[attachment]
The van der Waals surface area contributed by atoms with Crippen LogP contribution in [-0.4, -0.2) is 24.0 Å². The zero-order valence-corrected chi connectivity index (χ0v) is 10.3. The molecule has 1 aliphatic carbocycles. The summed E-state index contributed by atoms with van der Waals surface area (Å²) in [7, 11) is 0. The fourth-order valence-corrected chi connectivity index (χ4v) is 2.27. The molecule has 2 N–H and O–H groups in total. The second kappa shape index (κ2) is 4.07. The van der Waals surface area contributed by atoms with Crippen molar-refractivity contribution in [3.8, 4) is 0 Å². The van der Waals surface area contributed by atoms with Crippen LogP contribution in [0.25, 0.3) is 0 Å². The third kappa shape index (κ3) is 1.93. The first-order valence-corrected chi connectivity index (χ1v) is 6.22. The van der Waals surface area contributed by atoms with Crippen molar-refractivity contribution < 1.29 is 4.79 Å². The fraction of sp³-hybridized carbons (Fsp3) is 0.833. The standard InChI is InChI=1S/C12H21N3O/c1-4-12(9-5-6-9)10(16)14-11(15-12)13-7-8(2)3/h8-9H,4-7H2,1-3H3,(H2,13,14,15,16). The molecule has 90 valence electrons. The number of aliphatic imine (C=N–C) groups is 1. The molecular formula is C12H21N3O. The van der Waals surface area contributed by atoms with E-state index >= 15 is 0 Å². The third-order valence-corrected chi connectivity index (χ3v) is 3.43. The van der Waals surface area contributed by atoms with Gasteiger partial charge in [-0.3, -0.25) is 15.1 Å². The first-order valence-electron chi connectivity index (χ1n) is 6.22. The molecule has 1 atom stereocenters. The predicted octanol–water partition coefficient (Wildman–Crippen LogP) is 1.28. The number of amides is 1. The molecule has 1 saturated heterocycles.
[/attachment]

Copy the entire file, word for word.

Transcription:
The van der Waals surface area contributed by atoms with Crippen LogP contribution in [-0.4, -0.2) is 24.0 Å². The zero-order valence-corrected chi connectivity index (χ0v) is 10.3. The molecule has 1 aliphatic carbocycles. The summed E-state index contributed by atoms with van der Waals surface area (Å²) in [7, 11) is 0. The fourth-order valence-corrected chi connectivity index (χ4v) is 2.27. The molecule has 2 N–H and O–H groups in total. The second kappa shape index (κ2) is 4.07. The van der Waals surface area contributed by atoms with Crippen molar-refractivity contribution in [3.8, 4) is 0 Å². The van der Waals surface area contributed by atoms with Crippen LogP contribution in [0.25, 0.3) is 0 Å². The third kappa shape index (κ3) is 1.93. The first-order valence-corrected chi connectivity index (χ1v) is 6.22. The van der Waals surface area contributed by atoms with Crippen molar-refractivity contribution < 1.29 is 4.79 Å². The fraction of sp³-hybridized carbons (Fsp3) is 0.833. The standard InChI is InChI=1S/C12H21N3O/c1-4-12(9-5-6-9)10(16)14-11(15-12)13-7-8(2)3/h8-9H,4-7H2,1-3H3,(H2,13,14,15,16). The molecule has 90 valence electrons. The number of aliphatic imine (C=N–C) groups is 1. The molecular formula is C12H21N3O. The van der Waals surface area contributed by atoms with E-state index >= 15 is 0 Å². The third-order valence-corrected chi connectivity index (χ3v) is 3.43. The van der Waals surface area contributed by atoms with Gasteiger partial charge in [-0.3, -0.25) is 15.1 Å². The first-order valence-electron chi connectivity index (χ1n) is 6.22. The molecule has 1 atom stereocenters. The predicted octanol–water partition coefficient (Wildman–Crippen LogP) is 1.28. The number of amides is 1. The molecule has 1 saturated heterocycles.